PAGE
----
A STRONG woman, Helen Keller, once said “Your success and happiness lies in you. Resolve to keep happy, and your joy will form an invincible host against difficulties”.

I’m reminded of her words as we head into a new decade, with the possibilities and new challenges that it brings.

Just over a year ago I asked you to imagine a vessel arriving at port and all the people involved in the safe and efficient movement of the vessel from port approaches to berth. I expect many of you imagined men in the roles of pilot boat coxswain, pilot, deck hands, navigation officer, master, VTS operator and shore side personnel.

Hopefully we managed to change that perception with a focus throughout 2019 on women in maritime, bringing greater awareness to their role globally.

Tipping points
Twenty-nineteen was amazing, full of stories of invincible women, told through articles such as the ones in this publication, as well as social media, including the Women in Maritime 365 Challenge on Facebook and Instagram. What did we learn? Well, that women in the maritime industry are reaching the ‘tipping point’ for social change. When I say tipping point I’m referring to Malcolm Gladwell’s book that looks at sociological studies on the structure of change. He presents thoughts on the “magic moment when an idea, trend or social behaviour crosses a threshold, tips and spreads”.

The tipping point doesn’t have to be big, but can actually be about how small actions, taken at the right time, in the right place, through the right networks, with the right people, can move an idea into a trend. Consistent, compassionate, collective action.

There have been many studies on what that tipping point is. While initial studies, based on observation, speculated on ranges between 10% and 40%, a study posted in Psychology Today (May 2019, Damon Centola) proposed that 25% is the tipping point for social change. If you want to look further, check out Dr Centola’s papers and articles, including How Behavior Spreads (Princeton University Press).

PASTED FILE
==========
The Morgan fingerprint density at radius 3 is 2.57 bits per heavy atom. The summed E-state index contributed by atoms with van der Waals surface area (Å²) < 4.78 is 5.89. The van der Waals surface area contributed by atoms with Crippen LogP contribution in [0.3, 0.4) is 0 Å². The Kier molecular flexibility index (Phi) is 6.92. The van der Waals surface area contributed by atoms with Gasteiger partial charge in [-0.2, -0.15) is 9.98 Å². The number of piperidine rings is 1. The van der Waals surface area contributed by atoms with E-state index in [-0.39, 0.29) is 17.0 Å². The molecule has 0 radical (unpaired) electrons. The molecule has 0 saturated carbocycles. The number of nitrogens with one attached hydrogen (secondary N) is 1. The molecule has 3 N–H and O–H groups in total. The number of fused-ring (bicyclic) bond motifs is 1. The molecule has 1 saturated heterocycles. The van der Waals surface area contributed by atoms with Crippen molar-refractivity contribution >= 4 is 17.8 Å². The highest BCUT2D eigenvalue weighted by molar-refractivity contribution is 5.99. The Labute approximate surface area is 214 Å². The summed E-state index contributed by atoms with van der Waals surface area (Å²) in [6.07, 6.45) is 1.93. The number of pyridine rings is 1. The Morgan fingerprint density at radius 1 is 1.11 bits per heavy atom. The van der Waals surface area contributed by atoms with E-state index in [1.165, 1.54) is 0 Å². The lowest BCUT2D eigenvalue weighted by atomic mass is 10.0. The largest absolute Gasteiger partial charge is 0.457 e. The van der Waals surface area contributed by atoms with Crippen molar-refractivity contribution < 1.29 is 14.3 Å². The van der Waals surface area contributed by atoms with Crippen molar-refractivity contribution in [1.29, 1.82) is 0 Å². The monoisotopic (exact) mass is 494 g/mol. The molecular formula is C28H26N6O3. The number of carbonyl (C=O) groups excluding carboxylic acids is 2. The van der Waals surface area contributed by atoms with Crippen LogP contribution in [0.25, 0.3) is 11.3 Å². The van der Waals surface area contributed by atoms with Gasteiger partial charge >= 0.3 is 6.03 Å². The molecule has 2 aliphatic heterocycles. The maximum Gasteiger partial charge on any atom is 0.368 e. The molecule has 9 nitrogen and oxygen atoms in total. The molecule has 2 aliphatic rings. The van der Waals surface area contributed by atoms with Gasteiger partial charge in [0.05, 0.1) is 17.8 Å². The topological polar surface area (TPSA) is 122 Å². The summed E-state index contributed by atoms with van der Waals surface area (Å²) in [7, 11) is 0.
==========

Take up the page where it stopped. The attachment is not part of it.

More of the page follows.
How do we get there?
How do we reach a tipping point for women in maritime? What can be done to move beyond 2% to reach 25%, or more, for women working in seafaring and shore based maritime positions?

There are some ways we can work towards the tipping point – Piotr Sztompka presents some of these in his book The Sociology of Social Change. They include looking at:

  • actions taken by a large number and variety of individuals;
  • collective organisation within social networks;
  • roles undertaken by individuals;
  • types of recruitment;
  • context in which social change happens (location, political and economic climate).

Empowering change
The work by local, national and international organisations to empower, support and encourage women in fields that may have been considered ‘non-traditional’ continues to support women in maritime.

As Captain Wendy Williams, the 2019 New Year’s Eve post for the WiM 365 Challenge, said, “Always be vigilant and control the reins of your own destiny. Never compromise on what you believe in. Empowering Women in the Maritime Community means inclusion, gender equity, balance and education”.

Post note: WiM Facebook and Instagram pages are continuing in 2020, under the guidance of So-yeong Lee from the Republic of Korea. Please continue to be active and support #womeninmaritime #balanceforbetter #IamOnboard and other related hashtags.

* Jillian Carson-Jackson FNI FRIN is senior vice-president at The Nautical Institute

This article appeared in the February 2020 edition of DCN Magazine